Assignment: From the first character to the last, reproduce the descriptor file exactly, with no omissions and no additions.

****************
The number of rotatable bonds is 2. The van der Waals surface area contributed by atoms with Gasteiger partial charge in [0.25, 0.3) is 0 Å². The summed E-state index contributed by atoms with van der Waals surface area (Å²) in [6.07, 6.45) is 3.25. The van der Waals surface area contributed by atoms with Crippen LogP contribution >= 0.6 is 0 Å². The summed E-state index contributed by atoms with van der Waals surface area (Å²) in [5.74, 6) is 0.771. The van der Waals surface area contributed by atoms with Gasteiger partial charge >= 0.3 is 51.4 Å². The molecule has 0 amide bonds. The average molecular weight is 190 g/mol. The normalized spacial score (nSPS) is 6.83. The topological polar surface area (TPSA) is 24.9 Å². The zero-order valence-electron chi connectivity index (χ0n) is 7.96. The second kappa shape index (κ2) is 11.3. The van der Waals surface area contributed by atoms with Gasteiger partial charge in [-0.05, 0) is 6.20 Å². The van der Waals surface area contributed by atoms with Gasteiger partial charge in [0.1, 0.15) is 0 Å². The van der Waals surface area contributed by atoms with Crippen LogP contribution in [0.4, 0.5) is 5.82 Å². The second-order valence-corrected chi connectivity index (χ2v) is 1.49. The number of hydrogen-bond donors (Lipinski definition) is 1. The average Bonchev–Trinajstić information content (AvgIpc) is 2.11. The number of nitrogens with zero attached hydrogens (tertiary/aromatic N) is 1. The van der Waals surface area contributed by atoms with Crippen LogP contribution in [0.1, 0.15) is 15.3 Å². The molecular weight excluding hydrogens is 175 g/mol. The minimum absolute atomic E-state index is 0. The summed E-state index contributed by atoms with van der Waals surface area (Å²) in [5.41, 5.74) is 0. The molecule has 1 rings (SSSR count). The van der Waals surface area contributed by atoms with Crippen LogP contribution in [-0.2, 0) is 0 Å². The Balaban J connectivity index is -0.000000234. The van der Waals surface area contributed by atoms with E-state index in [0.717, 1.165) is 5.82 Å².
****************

The number of rotatable bonds is 2. The van der Waals surface area contributed by atoms with Gasteiger partial charge in [0.25, 0.3) is 0 Å². The summed E-state index contributed by atoms with van der Waals surface area (Å²) in [6.07, 6.45) is 3.25. The van der Waals surface area contributed by atoms with Crippen LogP contribution >= 0.6 is 0 Å². The summed E-state index contributed by atoms with van der Waals surface area (Å²) in [5.74, 6) is 0.771. The van der Waals surface area contributed by atoms with Gasteiger partial charge >= 0.3 is 51.4 Å². The molecule has 0 amide bonds. The average molecular weight is 190 g/mol. The normalized spacial score (nSPS) is 6.83. The topological polar surface area (TPSA) is 24.9 Å². The zero-order valence-electron chi connectivity index (χ0n) is 7.96. The second kappa shape index (κ2) is 11.3. The van der Waals surface area contributed by atoms with Gasteiger partial charge in [-0.05, 0) is 6.20 Å². The van der Waals surface area contributed by atoms with Gasteiger partial charge in [0.1, 0.15) is 0 Å². The van der Waals surface area contributed by atoms with Crippen LogP contribution in [0.4, 0.5) is 5.82 Å². The second-order valence-corrected chi connectivity index (χ2v) is 1.49. The number of hydrogen-bond donors (Lipinski definition) is 1. The average Bonchev–Trinajstić information content (AvgIpc) is 2.11. The number of nitrogens with zero attached hydrogens (tertiary/aromatic N) is 1. The van der Waals surface area contributed by atoms with Crippen LogP contribution in [0.1, 0.15) is 15.3 Å². The molecular weight excluding hydrogens is 175 g/mol. The minimum absolute atomic E-state index is 0. The summed E-state index contributed by atoms with van der Waals surface area (Å²) in [5.41, 5.74) is 0. The molecule has 1 rings (SSSR count). The van der Waals surface area contributed by atoms with Crippen LogP contribution in [-0.2, 0) is 0 Å². The Balaban J connectivity index is -0.000000234. The van der Waals surface area contributed by atoms with E-state index in [0.717, 1.165) is 5.82 Å².